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Vacuum Brakes

Brake Cylinder

Brake Cylinder
  • 1 Vacuum Cylinder
  • 2 Piston Head
  • 3 Top Side Space
  • 4 Piston Rod
  • 5 Piston Rod Gland & Packing
  • 6 Release Valve
  • 7 Rolling Ring
  • 8 Sealing Ring
  • 9 Ball Valve
  • 10 Stop for Piston
  • 11 Piston Rod Cap
  • 12 Piston Rod Guide Bush
  • 13 Release Valve Lever
  • 14 Piston Rod Sleeve

The diagram shows a rolling ring E1 type which became the standard on British Railways. These cylinders are of the combined type and consist of an outer steel shell which forms the top-side space and an inner cast-iron cylinder. The piston fits easily into the cylinder and has a deep head with a relieving groove to take the rolling ring in the 'brake off' position. The groove keeps the rolling ring in alignment and prevents distortion of the ring when the cylinder stands for a long time with the cylinder in the off position.

The piston carries a ball valve fitted in a cage with a direct communication between the underside of the ball and the top-side space, and with a direct passage from above the ball to the outside of the piston, and thus to the underside of the rolling ring in the off position.

The piston rod passes out of the cylinder through a gland box, which forms an air tight joint on the rod when the cylinder is under vacuum. The bottom end of the piston has a slotted hole for the pin which connects to the brake levers. The brake gear is arranged to come against a stop release, so that the piston can fall the extra distance permitted by the slot. When making a brake application the first 1/2" or so of the piston movement can thereby take place freely, which helps the piston ring to move out of its groove evenly.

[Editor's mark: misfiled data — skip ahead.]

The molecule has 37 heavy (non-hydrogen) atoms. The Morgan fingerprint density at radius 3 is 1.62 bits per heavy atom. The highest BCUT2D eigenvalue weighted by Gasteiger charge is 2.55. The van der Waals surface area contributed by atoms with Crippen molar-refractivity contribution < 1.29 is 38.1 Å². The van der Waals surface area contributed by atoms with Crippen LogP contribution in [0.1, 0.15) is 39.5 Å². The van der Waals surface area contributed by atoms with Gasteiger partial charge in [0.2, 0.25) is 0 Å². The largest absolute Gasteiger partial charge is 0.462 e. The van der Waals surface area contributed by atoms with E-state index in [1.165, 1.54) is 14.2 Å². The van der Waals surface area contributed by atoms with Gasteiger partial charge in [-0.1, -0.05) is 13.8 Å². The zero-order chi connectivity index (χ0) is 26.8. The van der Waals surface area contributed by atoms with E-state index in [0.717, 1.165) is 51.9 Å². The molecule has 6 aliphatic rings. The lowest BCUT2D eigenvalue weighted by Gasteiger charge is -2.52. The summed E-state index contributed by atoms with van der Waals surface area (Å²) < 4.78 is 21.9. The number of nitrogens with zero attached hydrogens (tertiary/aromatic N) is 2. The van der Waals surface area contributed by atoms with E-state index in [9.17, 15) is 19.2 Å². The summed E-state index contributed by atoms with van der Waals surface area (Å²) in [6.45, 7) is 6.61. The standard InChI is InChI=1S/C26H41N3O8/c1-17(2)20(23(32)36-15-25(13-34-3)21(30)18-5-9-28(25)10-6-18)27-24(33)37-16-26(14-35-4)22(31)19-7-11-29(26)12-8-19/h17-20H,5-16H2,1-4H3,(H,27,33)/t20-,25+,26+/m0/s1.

When vacuum is created in the train-pipe, air passes freely from the bottom side of the piston, which will then fall by its own weight when an equal vacuum exists on both sides of it. With the piston in the 'brake off' position, air can be withdrawn from the top side through the ball valve, until a working vacuum is attained on both sides.

When the brake is applied, air enters the bottom side of the cylinder from the train-pipe and presses down on the ball valve, thereby preserving the vacuum on the top side. The piston therefore rises due to the difference in vacuum and the brakes are applied. The ring rolls between the piston and the cylinder wall, preserving an air-tight seal and also cutting off communication between the top side of the piston and the bottom side space. This prevents loss of top-side vacuum due to leakage past a worn or damaged ball valve seat.


If a brake cylinder has an orange ring like this one, then it means it requires an oversize rolling ring. Stuart Mackay.

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